75 Years Later, Batman Co-Creator Bill Finger Gets A Cover Credit On ‘Detective Comics’ #27
In case you don’t mark your calendar solely by events related to Batman — which is increasingly difficult since Year One was 22 years before Zero Year, with Zero Hour somewhere in between — you might need a friendly reminder that DC has declared July 23 to be Batman Day, part of its celebration of 75 years of the Dark Knight. To mark the occasion, the publisher’s putting out a free special edition of Detective Comics #27, containing material from both the 1939 original and the New 52 offering from earlier this year.
What makes this issue really significant, however, is that to my knowledge, it’s the first time Batman’s co-creator, Bill Finger, has received a cover credit for the original Batman story.
Finger is, of course, the writer of the earliest Batman comics, whose contributions to the creation of the Dark Knight include the costume and color scheme, the origin story, the lack of superpowers, the words “Batmobile” and “Gotham City,” Robin, the Joker, and numerous other elements. Unfortunately, due to some legal trickery by his collaborator and actual supervillain Bob Kane, Finger’s never been officially identified with a “Batman created by” credit in any published works or films or other Batman media.
In recent years, Finger’s contributions as a writer have been acknowledged in some story credits, but since he died in 1974, long before creators were acknowledged on the covers of comics, this version of the very first Batman story, “The Case of the Chemical Syndicate,” marks what we believe is the first time that his name has appeared on a cover alongside his creation, and most definitely in connection with this original work.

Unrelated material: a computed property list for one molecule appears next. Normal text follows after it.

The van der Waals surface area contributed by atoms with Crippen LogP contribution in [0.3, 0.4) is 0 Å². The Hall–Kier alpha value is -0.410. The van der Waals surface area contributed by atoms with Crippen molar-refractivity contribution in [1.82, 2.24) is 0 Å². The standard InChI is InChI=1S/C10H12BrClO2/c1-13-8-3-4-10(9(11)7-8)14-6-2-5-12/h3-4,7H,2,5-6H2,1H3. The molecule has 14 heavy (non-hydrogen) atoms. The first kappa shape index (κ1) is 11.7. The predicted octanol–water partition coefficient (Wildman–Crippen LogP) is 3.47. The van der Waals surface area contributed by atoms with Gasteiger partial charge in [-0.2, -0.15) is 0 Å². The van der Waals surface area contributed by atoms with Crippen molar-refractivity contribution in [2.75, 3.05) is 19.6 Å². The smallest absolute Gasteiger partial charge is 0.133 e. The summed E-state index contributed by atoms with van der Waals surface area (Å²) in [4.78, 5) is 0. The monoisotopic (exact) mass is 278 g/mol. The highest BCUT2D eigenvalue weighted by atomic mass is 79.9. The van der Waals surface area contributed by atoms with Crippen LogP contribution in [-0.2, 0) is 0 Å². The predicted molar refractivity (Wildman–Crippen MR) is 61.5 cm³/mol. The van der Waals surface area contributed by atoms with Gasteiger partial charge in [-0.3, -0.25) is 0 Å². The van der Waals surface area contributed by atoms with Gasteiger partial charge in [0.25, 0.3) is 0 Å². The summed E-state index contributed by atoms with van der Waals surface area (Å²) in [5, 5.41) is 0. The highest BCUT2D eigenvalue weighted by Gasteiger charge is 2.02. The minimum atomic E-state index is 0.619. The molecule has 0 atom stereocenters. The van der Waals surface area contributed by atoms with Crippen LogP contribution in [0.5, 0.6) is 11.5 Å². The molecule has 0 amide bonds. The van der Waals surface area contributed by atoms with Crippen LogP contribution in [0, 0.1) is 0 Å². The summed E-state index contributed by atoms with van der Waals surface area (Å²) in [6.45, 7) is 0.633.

Of course, Finger’s name is still underneath Kane’s, but, well, baby steps.
In addition to the two stories from the two different Detective Comics #27s (Detectives Comics? Detective Comicses?), the latter of which is a re-telling of the original by Identity Crisis writer Brad Meltzer and Ultimates artist Bryan Hitch, the new edition features material from Batman writer Scott Snyder and Sean Murphy and some design work by Chip Kidd.
Concurrently, DC has released a timeline poster documenting some of the most notable milestones in Batman’s 75-year history:
I don’t want to nitpick it too much since it is a pretty nice timeline — especially with that piece of art by Greg Capullo with amazing coloring by FCO Plascencia — but it does leave out some pretty major events. I mean, how come “That time Batman threw the car battery” isn’t listed under 1988? And how could Chip Kidd miss the debut of Batman’s most important arch-enemy, the KGBeast?
Detective Comics #27 Special Edition will be given away for free at participating bookstores and comic shops around the country on July 23.